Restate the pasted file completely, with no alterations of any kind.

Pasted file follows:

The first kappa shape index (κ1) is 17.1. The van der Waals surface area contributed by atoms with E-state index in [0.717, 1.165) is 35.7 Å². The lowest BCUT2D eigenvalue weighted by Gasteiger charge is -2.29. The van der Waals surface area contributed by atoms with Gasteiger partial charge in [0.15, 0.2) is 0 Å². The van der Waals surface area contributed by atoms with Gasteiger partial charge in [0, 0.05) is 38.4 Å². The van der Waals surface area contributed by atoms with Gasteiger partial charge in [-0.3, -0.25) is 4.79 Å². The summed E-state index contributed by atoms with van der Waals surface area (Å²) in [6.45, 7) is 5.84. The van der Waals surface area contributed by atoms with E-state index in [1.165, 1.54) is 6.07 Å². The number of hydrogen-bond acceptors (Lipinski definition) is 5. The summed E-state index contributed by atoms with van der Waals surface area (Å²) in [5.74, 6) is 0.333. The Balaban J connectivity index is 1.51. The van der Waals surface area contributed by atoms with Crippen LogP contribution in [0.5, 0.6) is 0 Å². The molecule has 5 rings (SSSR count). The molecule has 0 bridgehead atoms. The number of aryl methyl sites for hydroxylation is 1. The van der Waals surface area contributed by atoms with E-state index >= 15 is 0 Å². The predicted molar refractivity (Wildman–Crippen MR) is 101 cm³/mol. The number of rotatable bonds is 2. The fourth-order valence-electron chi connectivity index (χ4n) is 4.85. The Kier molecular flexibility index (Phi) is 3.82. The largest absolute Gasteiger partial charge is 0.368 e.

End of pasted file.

The first kappa shape index (κ1) is 17.1. The van der Waals surface area contributed by atoms with E-state index in [0.717, 1.165) is 35.7 Å². The lowest BCUT2D eigenvalue weighted by Gasteiger charge is -2.29. The van der Waals surface area contributed by atoms with Gasteiger partial charge in [0.15, 0.2) is 0 Å². The van der Waals surface area contributed by atoms with Gasteiger partial charge in [0, 0.05) is 38.4 Å². The van der Waals surface area contributed by atoms with Gasteiger partial charge in [-0.3, -0.25) is 4.79 Å². The summed E-state index contributed by atoms with van der Waals surface area (Å²) in [6.45, 7) is 5.84. The van der Waals surface area contributed by atoms with E-state index in [1.165, 1.54) is 6.07 Å². The number of hydrogen-bond acceptors (Lipinski definition) is 5. The summed E-state index contributed by atoms with van der Waals surface area (Å²) in [5.74, 6) is 0.333. The Balaban J connectivity index is 1.51. The van der Waals surface area contributed by atoms with Crippen LogP contribution in [0.5, 0.6) is 0 Å². The molecule has 5 rings (SSSR count). The molecule has 0 bridgehead atoms. The number of aryl methyl sites for hydroxylation is 1. The van der Waals surface area contributed by atoms with E-state index >= 15 is 0 Å². The predicted molar refractivity (Wildman–Crippen MR) is 101 cm³/mol. The number of rotatable bonds is 2. The fourth-order valence-electron chi connectivity index (χ4n) is 4.85. The Kier molecular flexibility index (Phi) is 3.82. The largest absolute Gasteiger partial charge is 0.368 e.